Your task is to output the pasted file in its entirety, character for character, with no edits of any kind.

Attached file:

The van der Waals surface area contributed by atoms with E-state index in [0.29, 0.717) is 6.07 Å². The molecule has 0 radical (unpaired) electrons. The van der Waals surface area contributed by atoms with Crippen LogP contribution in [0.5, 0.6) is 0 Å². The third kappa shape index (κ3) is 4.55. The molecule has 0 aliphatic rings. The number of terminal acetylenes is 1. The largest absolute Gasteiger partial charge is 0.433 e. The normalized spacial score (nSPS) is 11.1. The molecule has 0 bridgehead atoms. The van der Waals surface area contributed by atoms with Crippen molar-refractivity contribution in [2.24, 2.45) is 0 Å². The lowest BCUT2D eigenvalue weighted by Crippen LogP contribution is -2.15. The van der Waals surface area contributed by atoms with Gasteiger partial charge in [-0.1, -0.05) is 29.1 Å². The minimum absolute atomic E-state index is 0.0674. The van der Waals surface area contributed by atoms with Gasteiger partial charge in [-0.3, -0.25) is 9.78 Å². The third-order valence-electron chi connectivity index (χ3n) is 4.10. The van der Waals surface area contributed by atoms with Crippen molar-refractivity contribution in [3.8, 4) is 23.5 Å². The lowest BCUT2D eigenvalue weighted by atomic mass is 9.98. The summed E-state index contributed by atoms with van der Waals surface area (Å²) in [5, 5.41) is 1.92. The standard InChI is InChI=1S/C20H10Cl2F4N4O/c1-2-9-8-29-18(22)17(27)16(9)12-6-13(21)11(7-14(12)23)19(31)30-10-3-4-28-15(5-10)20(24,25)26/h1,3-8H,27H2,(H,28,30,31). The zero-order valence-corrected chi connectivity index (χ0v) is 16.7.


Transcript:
The van der Waals surface area contributed by atoms with E-state index in [0.29, 0.717) is 6.07 Å². The molecule has 0 radical (unpaired) electrons. The van der Waals surface area contributed by atoms with Crippen LogP contribution in [0.5, 0.6) is 0 Å². The third kappa shape index (κ3) is 4.55. The molecule has 0 aliphatic rings. The number of terminal acetylenes is 1. The largest absolute Gasteiger partial charge is 0.433 e. The normalized spacial score (nSPS) is 11.1. The molecule has 0 bridgehead atoms. The van der Waals surface area contributed by atoms with Crippen molar-refractivity contribution in [2.24, 2.45) is 0 Å². The lowest BCUT2D eigenvalue weighted by Crippen LogP contribution is -2.15. The van der Waals surface area contributed by atoms with Gasteiger partial charge in [-0.1, -0.05) is 29.1 Å². The minimum absolute atomic E-state index is 0.0674. The van der Waals surface area contributed by atoms with Gasteiger partial charge in [-0.3, -0.25) is 9.78 Å². The third-order valence-electron chi connectivity index (χ3n) is 4.10. The van der Waals surface area contributed by atoms with Crippen molar-refractivity contribution in [3.8, 4) is 23.5 Å². The lowest BCUT2D eigenvalue weighted by atomic mass is 9.98. The summed E-state index contributed by atoms with van der Waals surface area (Å²) in [5, 5.41) is 1.92. The standard InChI is InChI=1S/C20H10Cl2F4N4O/c1-2-9-8-29-18(22)17(27)16(9)12-6-13(21)11(7-14(12)23)19(31)30-10-3-4-28-15(5-10)20(24,25)26/h1,3-8H,27H2,(H,28,30,31). The zero-order valence-corrected chi connectivity index (χ0v) is 16.7.